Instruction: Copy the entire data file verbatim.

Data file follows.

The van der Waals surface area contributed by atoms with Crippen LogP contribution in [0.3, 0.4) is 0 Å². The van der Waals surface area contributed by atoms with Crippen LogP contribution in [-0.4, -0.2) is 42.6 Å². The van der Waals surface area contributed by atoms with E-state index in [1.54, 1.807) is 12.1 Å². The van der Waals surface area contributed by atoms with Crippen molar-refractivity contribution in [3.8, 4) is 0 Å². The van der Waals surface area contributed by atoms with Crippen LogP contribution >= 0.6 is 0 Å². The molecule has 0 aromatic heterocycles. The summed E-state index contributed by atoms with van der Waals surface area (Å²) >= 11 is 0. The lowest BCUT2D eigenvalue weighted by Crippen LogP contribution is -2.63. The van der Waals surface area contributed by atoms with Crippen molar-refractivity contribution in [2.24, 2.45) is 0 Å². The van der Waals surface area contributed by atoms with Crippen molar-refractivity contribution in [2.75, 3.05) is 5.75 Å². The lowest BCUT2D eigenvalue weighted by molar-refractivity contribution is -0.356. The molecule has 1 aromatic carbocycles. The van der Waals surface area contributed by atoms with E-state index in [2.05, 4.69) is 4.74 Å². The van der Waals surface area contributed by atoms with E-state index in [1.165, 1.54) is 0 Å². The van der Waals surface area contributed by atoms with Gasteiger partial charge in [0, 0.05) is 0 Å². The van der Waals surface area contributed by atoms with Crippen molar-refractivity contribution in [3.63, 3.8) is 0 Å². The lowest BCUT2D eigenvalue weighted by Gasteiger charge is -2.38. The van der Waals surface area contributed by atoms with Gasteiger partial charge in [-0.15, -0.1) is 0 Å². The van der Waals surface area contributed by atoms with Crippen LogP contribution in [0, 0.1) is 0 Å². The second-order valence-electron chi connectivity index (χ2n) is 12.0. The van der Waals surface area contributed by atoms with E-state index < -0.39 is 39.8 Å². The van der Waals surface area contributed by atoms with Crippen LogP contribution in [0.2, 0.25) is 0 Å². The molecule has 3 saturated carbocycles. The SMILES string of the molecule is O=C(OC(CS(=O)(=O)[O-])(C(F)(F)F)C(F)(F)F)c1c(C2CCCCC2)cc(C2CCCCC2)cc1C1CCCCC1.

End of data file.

The van der Waals surface area contributed by atoms with Crippen LogP contribution in [0.3, 0.4) is 0 Å². The van der Waals surface area contributed by atoms with Crippen LogP contribution in [-0.4, -0.2) is 42.6 Å². The van der Waals surface area contributed by atoms with E-state index in [1.54, 1.807) is 12.1 Å². The van der Waals surface area contributed by atoms with Crippen molar-refractivity contribution in [3.8, 4) is 0 Å². The van der Waals surface area contributed by atoms with Crippen LogP contribution >= 0.6 is 0 Å². The molecule has 0 aromatic heterocycles. The summed E-state index contributed by atoms with van der Waals surface area (Å²) >= 11 is 0. The lowest BCUT2D eigenvalue weighted by Crippen LogP contribution is -2.63. The van der Waals surface area contributed by atoms with Crippen molar-refractivity contribution in [2.24, 2.45) is 0 Å². The van der Waals surface area contributed by atoms with Crippen molar-refractivity contribution in [2.75, 3.05) is 5.75 Å². The lowest BCUT2D eigenvalue weighted by molar-refractivity contribution is -0.356. The molecule has 1 aromatic carbocycles. The van der Waals surface area contributed by atoms with E-state index in [2.05, 4.69) is 4.74 Å². The van der Waals surface area contributed by atoms with E-state index in [1.165, 1.54) is 0 Å². The van der Waals surface area contributed by atoms with Gasteiger partial charge in [0, 0.05) is 0 Å². The van der Waals surface area contributed by atoms with Crippen molar-refractivity contribution in [3.63, 3.8) is 0 Å². The lowest BCUT2D eigenvalue weighted by Gasteiger charge is -2.38. The van der Waals surface area contributed by atoms with Gasteiger partial charge in [-0.15, -0.1) is 0 Å². The van der Waals surface area contributed by atoms with Crippen LogP contribution in [0, 0.1) is 0 Å². The second-order valence-electron chi connectivity index (χ2n) is 12.0. The van der Waals surface area contributed by atoms with E-state index < -0.39 is 39.8 Å². The van der Waals surface area contributed by atoms with Crippen LogP contribution in [0.2, 0.25) is 0 Å². The molecule has 3 saturated carbocycles. The SMILES string of the molecule is O=C(OC(CS(=O)(=O)[O-])(C(F)(F)F)C(F)(F)F)c1c(C2CCCCC2)cc(C2CCCCC2)cc1C1CCCCC1.